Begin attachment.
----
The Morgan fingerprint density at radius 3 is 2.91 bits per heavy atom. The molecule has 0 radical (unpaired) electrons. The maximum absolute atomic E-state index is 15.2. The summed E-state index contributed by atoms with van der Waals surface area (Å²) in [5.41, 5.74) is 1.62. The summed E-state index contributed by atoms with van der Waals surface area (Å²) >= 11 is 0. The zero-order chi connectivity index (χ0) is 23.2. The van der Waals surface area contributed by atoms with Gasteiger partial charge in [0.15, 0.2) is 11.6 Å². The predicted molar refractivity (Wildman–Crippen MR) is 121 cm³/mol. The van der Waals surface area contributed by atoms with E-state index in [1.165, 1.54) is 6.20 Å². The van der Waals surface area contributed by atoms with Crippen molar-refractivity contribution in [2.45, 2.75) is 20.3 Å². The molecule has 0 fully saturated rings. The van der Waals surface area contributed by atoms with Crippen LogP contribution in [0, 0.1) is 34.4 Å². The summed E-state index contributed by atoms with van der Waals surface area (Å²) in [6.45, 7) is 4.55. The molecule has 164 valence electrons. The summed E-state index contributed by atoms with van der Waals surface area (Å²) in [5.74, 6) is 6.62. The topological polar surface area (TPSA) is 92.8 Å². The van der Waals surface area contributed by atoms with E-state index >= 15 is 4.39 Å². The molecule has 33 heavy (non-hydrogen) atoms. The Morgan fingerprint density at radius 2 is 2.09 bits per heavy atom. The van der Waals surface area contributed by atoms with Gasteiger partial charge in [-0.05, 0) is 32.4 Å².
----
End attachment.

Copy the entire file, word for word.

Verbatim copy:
The Morgan fingerprint density at radius 3 is 2.91 bits per heavy atom. The molecule has 0 radical (unpaired) electrons. The maximum absolute atomic E-state index is 15.2. The summed E-state index contributed by atoms with van der Waals surface area (Å²) in [5.41, 5.74) is 1.62. The summed E-state index contributed by atoms with van der Waals surface area (Å²) >= 11 is 0. The zero-order chi connectivity index (χ0) is 23.2. The van der Waals surface area contributed by atoms with Gasteiger partial charge in [0.15, 0.2) is 11.6 Å². The predicted molar refractivity (Wildman–Crippen MR) is 121 cm³/mol. The van der Waals surface area contributed by atoms with E-state index in [1.165, 1.54) is 6.20 Å². The van der Waals surface area contributed by atoms with Crippen molar-refractivity contribution in [2.45, 2.75) is 20.3 Å². The molecule has 0 fully saturated rings. The van der Waals surface area contributed by atoms with Crippen LogP contribution in [0, 0.1) is 34.4 Å². The summed E-state index contributed by atoms with van der Waals surface area (Å²) in [6.45, 7) is 4.55. The molecule has 164 valence electrons. The summed E-state index contributed by atoms with van der Waals surface area (Å²) in [5.74, 6) is 6.62. The topological polar surface area (TPSA) is 92.8 Å². The van der Waals surface area contributed by atoms with E-state index >= 15 is 4.39 Å². The molecule has 33 heavy (non-hydrogen) atoms. The Morgan fingerprint density at radius 2 is 2.09 bits per heavy atom. The van der Waals surface area contributed by atoms with Gasteiger partial charge in [-0.05, 0) is 32.4 Å².